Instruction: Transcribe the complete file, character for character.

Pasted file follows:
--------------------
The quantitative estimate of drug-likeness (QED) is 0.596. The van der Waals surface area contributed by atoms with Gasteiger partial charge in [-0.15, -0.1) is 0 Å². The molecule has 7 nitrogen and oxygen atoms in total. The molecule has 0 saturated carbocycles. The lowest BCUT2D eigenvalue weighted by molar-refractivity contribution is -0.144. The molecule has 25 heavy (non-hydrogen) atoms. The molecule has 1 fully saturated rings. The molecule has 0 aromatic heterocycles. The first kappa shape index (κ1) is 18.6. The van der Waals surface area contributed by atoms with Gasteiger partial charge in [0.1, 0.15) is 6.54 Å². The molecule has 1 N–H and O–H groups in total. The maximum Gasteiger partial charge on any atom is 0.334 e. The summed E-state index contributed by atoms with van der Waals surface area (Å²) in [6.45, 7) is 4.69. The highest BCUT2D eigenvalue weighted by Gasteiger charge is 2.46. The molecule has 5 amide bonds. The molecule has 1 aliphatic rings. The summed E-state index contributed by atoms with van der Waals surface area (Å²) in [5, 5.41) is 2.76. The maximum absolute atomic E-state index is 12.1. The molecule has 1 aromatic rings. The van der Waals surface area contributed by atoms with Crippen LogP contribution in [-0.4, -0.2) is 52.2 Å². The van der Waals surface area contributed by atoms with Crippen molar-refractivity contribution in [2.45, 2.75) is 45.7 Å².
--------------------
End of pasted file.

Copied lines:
The quantitative estimate of drug-likeness (QED) is 0.596. The van der Waals surface area contributed by atoms with Gasteiger partial charge in [-0.15, -0.1) is 0 Å². The molecule has 7 nitrogen and oxygen atoms in total. The molecule has 0 saturated carbocycles. The lowest BCUT2D eigenvalue weighted by molar-refractivity contribution is -0.144. The molecule has 25 heavy (non-hydrogen) atoms. The molecule has 1 fully saturated rings. The molecule has 0 aromatic heterocycles. The first kappa shape index (κ1) is 18.6. The van der Waals surface area contributed by atoms with Gasteiger partial charge in [0.1, 0.15) is 6.54 Å². The molecule has 1 N–H and O–H groups in total. The maximum Gasteiger partial charge on any atom is 0.334 e. The summed E-state index contributed by atoms with van der Waals surface area (Å²) in [6.45, 7) is 4.69. The highest BCUT2D eigenvalue weighted by Gasteiger charge is 2.46. The molecule has 5 amide bonds. The molecule has 1 aliphatic rings. The summed E-state index contributed by atoms with van der Waals surface area (Å²) in [5, 5.41) is 2.76. The maximum absolute atomic E-state index is 12.1. The molecule has 1 aromatic rings. The van der Waals surface area contributed by atoms with Crippen LogP contribution in [-0.4, -0.2) is 52.2 Å². The van der Waals surface area contributed by atoms with Crippen molar-refractivity contribution in [2.45, 2.75) is 45.7 Å².